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Virtuoso pianist Martha Argerich on her enduring career

Pianist and longtime classical music star Martha Argerich first played in the world’s great concert halls in the 1960s. She’s often described as a musical genius, but she’s also been a recluse for decades. So when we discovered Argerich would be a Kennedy Center Honoree, we hoped she would agree to an interview. She met with Seth Doane in Rome, where they talked about her remarkable and enduring career.


ROME, Italy -- There are few people on the planet who has a dazzling ability to pull emotion from the 88 keys of a piano.

Virtuoso Martha Argerich mesmerizes audiences, critics -- just about everyone except, perhaps, herself.

“It’s complicated,” Argerich said. “It’s not a relationship like that – ‘I love the piano, and I love to practice, and I love to play.’ It’s not like this.”

“Sometimes it’s like this, but not always. Sometimes it’s, ‘Oh, I don’t want to practice. I don’t want to play. What is this?’ I don’t like the sound of the piano. I prefer other instruments. I like strings a lot,’” she added.

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Pianist Martha Argerich

CBS News

Off-stage, the unpredictable Argerich reveals a personality as complex as the music she plays.

“‘The piano doesn’t love me today.’ Sometimes I say that. ‘Or the piano doesn’t like me. I don’t play it.’ I say that,” she said.

“But the piano is an inanimate object,” Doane said. 

“Yeah, but I don’t feel it like that,” Argerich said.

It certainly comes alive in her hands. Argerich calls the piano her “oldest companion,” but specifies it’s not always a friend.

“To hear you speak it sounds like you are talking about a person, a relationship,” Doane said.

“Well, that’s what it is,” Argerich said.

That sometimes-rocky relationship has taken her from her native Argentina to the world’s greatest performance halls. A documentary made by one of her three daughters shows Argerich behind-the-scenes, at times anxious about playing.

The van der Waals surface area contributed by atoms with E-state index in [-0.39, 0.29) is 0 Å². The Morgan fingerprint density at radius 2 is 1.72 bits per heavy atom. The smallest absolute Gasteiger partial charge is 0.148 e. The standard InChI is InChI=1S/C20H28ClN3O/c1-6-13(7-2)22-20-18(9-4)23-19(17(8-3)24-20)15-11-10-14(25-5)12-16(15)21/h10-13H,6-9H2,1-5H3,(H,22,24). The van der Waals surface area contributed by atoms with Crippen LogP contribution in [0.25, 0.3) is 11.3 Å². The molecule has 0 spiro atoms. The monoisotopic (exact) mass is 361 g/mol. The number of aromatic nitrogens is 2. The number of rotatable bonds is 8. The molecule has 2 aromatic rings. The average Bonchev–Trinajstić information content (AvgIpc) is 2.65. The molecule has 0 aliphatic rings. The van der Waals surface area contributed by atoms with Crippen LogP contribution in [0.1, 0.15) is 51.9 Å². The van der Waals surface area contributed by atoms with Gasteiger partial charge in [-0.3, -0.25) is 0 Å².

“I really don’t want to play, you know,” she could be heard saying.

She’s known to cancel concerts and she dislikes doing interviews. 

But on the day we met in a dressing room at Rome’s Parco della Musica, she was warm, endearing and treated us to a little concert.

Later, we watched her practice with her friend, Antonio Pappano, who leads Italy’s famed Santa Cecilia Orchestra, which she’ll perform with in the U.S. next fall. She rarely does solos because they make her lonely. 

“Music is wonderful, but the profession is not,” Argerich said.

Now 75 years old, she has battled cancer twice, had three marriages and says the piano often kept her away from her daughters.

During our interview, she suggested one daughter, Annie, join us and share her seat.

Argerich does things her way.

“We had a fun life, actually, you know? We lived in a big house that was open all the time,” Annie said.

And there was always music, particularly late into the night.

“So I would go to bed and I could hear –” Annie said.

“You would be trying to sleep and you’d hear your mom practicing?” Doane asked.

“No, I didn’t try – I slept!” Annie said, adding that it was normal to have the piano playing all the time.

It was Annie who first learned her mom was going to receive the Kennedy Center Honor and recognition from President Barack Obama.

“She doesn’t just play the piano, she possesses it. As a critic once wrote, she is an unaffected interpreter whose native language is music,” Mr. Obama said during the White House ceremony.

It’s a contribution Argerich almost seems to shrug off.

“Would you do it differently if you could looking back?” Doane asked.

“I think so,” Argerich said.

“What would you do?” Doane asked.

“I didn’t choose it. I was a pianist before I could decide that I was one – or that I was going to – I didn’t choose. It’s not a choice,” Argerich said. 

Not a choice. Rather, a natural ability. 

Argerich told us “one always wants to do something one is not doing,” revealing the human side of a genius. 

Watch the 39th annual Kennedy Center Honors Tuesday, Dec. 27, at 9/8 p.m. CST on CBS.